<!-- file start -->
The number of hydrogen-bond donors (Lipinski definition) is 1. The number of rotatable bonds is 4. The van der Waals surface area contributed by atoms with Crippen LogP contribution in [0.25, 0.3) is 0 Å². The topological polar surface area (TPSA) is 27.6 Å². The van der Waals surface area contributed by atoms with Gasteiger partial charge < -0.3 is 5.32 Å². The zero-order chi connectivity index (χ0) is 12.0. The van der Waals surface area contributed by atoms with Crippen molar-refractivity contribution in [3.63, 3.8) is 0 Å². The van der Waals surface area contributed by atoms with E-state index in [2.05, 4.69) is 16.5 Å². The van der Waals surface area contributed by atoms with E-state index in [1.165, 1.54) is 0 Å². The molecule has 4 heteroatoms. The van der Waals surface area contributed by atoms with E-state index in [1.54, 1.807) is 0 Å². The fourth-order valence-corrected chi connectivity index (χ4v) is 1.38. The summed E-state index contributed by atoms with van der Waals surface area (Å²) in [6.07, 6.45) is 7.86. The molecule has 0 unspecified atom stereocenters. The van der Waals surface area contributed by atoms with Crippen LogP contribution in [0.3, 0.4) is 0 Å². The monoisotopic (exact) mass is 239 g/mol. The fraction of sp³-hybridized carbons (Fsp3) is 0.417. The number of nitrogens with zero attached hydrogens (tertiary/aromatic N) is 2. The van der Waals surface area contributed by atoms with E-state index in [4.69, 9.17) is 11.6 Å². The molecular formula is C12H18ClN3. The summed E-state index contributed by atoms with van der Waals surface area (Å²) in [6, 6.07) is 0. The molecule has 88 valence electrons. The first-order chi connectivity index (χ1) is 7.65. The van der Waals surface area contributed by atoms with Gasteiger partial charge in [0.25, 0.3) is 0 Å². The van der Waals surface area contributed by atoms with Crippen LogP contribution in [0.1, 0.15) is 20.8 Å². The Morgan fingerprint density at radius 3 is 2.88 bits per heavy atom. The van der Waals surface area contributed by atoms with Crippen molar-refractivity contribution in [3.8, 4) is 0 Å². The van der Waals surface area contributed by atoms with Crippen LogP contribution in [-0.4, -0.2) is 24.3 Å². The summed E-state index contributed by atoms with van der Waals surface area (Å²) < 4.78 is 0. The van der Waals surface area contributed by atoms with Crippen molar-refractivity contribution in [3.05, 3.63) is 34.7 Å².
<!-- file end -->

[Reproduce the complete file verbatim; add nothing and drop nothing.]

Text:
The number of hydrogen-bond donors (Lipinski definition) is 1. The number of rotatable bonds is 4. The van der Waals surface area contributed by atoms with Crippen LogP contribution in [0.25, 0.3) is 0 Å². The topological polar surface area (TPSA) is 27.6 Å². The van der Waals surface area contributed by atoms with Gasteiger partial charge < -0.3 is 5.32 Å². The zero-order chi connectivity index (χ0) is 12.0. The van der Waals surface area contributed by atoms with Crippen molar-refractivity contribution in [3.63, 3.8) is 0 Å². The van der Waals surface area contributed by atoms with E-state index in [2.05, 4.69) is 16.5 Å². The van der Waals surface area contributed by atoms with E-state index in [1.165, 1.54) is 0 Å². The molecule has 4 heteroatoms. The van der Waals surface area contributed by atoms with E-state index in [1.54, 1.807) is 0 Å². The fourth-order valence-corrected chi connectivity index (χ4v) is 1.38. The summed E-state index contributed by atoms with van der Waals surface area (Å²) in [6.07, 6.45) is 7.86. The molecule has 0 unspecified atom stereocenters. The van der Waals surface area contributed by atoms with Crippen LogP contribution in [0.3, 0.4) is 0 Å². The monoisotopic (exact) mass is 239 g/mol. The fraction of sp³-hybridized carbons (Fsp3) is 0.417. The number of nitrogens with zero attached hydrogens (tertiary/aromatic N) is 2. The van der Waals surface area contributed by atoms with E-state index in [4.69, 9.17) is 11.6 Å². The molecular formula is C12H18ClN3. The summed E-state index contributed by atoms with van der Waals surface area (Å²) in [6, 6.07) is 0. The molecule has 88 valence electrons. The first-order chi connectivity index (χ1) is 7.65. The van der Waals surface area contributed by atoms with Gasteiger partial charge in [0.25, 0.3) is 0 Å². The van der Waals surface area contributed by atoms with Crippen LogP contribution in [0.1, 0.15) is 20.8 Å². The Morgan fingerprint density at radius 3 is 2.88 bits per heavy atom. The van der Waals surface area contributed by atoms with Crippen molar-refractivity contribution in [3.8, 4) is 0 Å². The van der Waals surface area contributed by atoms with Crippen LogP contribution in [-0.4, -0.2) is 24.3 Å². The summed E-state index contributed by atoms with van der Waals surface area (Å²) < 4.78 is 0. The van der Waals surface area contributed by atoms with Crippen molar-refractivity contribution in [3.05, 3.63) is 34.7 Å².